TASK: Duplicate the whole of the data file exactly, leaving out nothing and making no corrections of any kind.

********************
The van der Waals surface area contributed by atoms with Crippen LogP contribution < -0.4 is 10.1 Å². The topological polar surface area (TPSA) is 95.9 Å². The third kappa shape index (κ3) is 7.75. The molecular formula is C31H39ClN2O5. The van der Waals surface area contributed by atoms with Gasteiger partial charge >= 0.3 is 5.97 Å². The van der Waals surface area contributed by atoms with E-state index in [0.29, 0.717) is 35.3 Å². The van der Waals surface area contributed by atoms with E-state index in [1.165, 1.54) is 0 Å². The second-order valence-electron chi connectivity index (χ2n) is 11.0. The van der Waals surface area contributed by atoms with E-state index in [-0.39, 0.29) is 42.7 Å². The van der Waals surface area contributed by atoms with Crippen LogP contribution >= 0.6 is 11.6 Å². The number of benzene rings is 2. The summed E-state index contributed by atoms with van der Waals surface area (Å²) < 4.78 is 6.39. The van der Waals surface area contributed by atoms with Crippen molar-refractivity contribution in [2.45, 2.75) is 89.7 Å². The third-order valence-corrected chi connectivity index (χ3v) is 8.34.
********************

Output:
The van der Waals surface area contributed by atoms with Crippen LogP contribution < -0.4 is 10.1 Å². The topological polar surface area (TPSA) is 95.9 Å². The third kappa shape index (κ3) is 7.75. The molecular formula is C31H39ClN2O5. The van der Waals surface area contributed by atoms with Gasteiger partial charge >= 0.3 is 5.97 Å². The van der Waals surface area contributed by atoms with E-state index in [0.29, 0.717) is 35.3 Å². The van der Waals surface area contributed by atoms with E-state index in [1.165, 1.54) is 0 Å². The second-order valence-electron chi connectivity index (χ2n) is 11.0. The van der Waals surface area contributed by atoms with E-state index in [-0.39, 0.29) is 42.7 Å². The van der Waals surface area contributed by atoms with Crippen LogP contribution >= 0.6 is 11.6 Å². The number of benzene rings is 2. The summed E-state index contributed by atoms with van der Waals surface area (Å²) < 4.78 is 6.39. The van der Waals surface area contributed by atoms with Crippen molar-refractivity contribution in [2.45, 2.75) is 89.7 Å². The third-order valence-corrected chi connectivity index (χ3v) is 8.34.